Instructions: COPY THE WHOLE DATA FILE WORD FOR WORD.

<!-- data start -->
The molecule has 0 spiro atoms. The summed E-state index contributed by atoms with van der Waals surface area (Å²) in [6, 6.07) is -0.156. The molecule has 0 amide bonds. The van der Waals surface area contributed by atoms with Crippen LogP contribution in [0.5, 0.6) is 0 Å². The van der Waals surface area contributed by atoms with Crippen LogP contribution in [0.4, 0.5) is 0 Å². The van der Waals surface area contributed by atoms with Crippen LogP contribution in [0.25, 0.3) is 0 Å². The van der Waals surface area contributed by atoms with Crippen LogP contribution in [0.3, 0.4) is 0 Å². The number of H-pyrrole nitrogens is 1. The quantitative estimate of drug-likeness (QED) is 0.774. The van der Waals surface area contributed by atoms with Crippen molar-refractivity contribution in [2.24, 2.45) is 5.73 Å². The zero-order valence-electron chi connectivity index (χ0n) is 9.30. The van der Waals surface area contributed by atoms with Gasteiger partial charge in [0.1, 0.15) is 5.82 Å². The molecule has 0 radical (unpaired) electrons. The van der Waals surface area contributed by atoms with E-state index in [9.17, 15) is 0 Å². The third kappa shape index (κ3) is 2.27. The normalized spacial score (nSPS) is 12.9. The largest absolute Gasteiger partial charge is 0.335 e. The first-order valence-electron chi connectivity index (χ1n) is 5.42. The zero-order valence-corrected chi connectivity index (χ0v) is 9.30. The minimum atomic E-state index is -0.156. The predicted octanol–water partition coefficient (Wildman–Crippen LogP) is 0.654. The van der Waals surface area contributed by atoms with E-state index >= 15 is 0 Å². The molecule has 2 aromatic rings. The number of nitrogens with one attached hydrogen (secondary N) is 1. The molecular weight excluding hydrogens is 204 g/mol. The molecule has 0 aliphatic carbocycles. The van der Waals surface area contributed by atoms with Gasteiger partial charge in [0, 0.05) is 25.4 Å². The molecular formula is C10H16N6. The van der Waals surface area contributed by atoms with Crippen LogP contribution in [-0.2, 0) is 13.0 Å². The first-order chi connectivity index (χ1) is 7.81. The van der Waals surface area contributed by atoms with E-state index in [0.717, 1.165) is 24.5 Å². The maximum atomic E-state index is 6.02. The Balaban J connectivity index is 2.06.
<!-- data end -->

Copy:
The molecule has 0 spiro atoms. The summed E-state index contributed by atoms with van der Waals surface area (Å²) in [6, 6.07) is -0.156. The molecule has 0 amide bonds. The van der Waals surface area contributed by atoms with Crippen LogP contribution in [0.5, 0.6) is 0 Å². The van der Waals surface area contributed by atoms with Crippen LogP contribution in [0.4, 0.5) is 0 Å². The van der Waals surface area contributed by atoms with Crippen LogP contribution in [0.25, 0.3) is 0 Å². The van der Waals surface area contributed by atoms with Crippen LogP contribution in [0.3, 0.4) is 0 Å². The number of H-pyrrole nitrogens is 1. The quantitative estimate of drug-likeness (QED) is 0.774. The van der Waals surface area contributed by atoms with Crippen molar-refractivity contribution in [2.24, 2.45) is 5.73 Å². The zero-order valence-electron chi connectivity index (χ0n) is 9.30. The van der Waals surface area contributed by atoms with Gasteiger partial charge in [0.1, 0.15) is 5.82 Å². The molecule has 0 radical (unpaired) electrons. The van der Waals surface area contributed by atoms with E-state index in [9.17, 15) is 0 Å². The third kappa shape index (κ3) is 2.27. The normalized spacial score (nSPS) is 12.9. The largest absolute Gasteiger partial charge is 0.335 e. The first-order valence-electron chi connectivity index (χ1n) is 5.42. The zero-order valence-corrected chi connectivity index (χ0v) is 9.30. The minimum atomic E-state index is -0.156. The predicted octanol–water partition coefficient (Wildman–Crippen LogP) is 0.654. The van der Waals surface area contributed by atoms with E-state index >= 15 is 0 Å². The molecule has 2 aromatic rings. The number of nitrogens with one attached hydrogen (secondary N) is 1. The molecular weight excluding hydrogens is 204 g/mol. The molecule has 0 aliphatic carbocycles. The van der Waals surface area contributed by atoms with Gasteiger partial charge in [0, 0.05) is 25.4 Å². The molecular formula is C10H16N6. The van der Waals surface area contributed by atoms with Crippen LogP contribution in [-0.2, 0) is 13.0 Å². The first-order chi connectivity index (χ1) is 7.81. The van der Waals surface area contributed by atoms with E-state index in [0.717, 1.165) is 24.5 Å². The maximum atomic E-state index is 6.02. The Balaban J connectivity index is 2.06.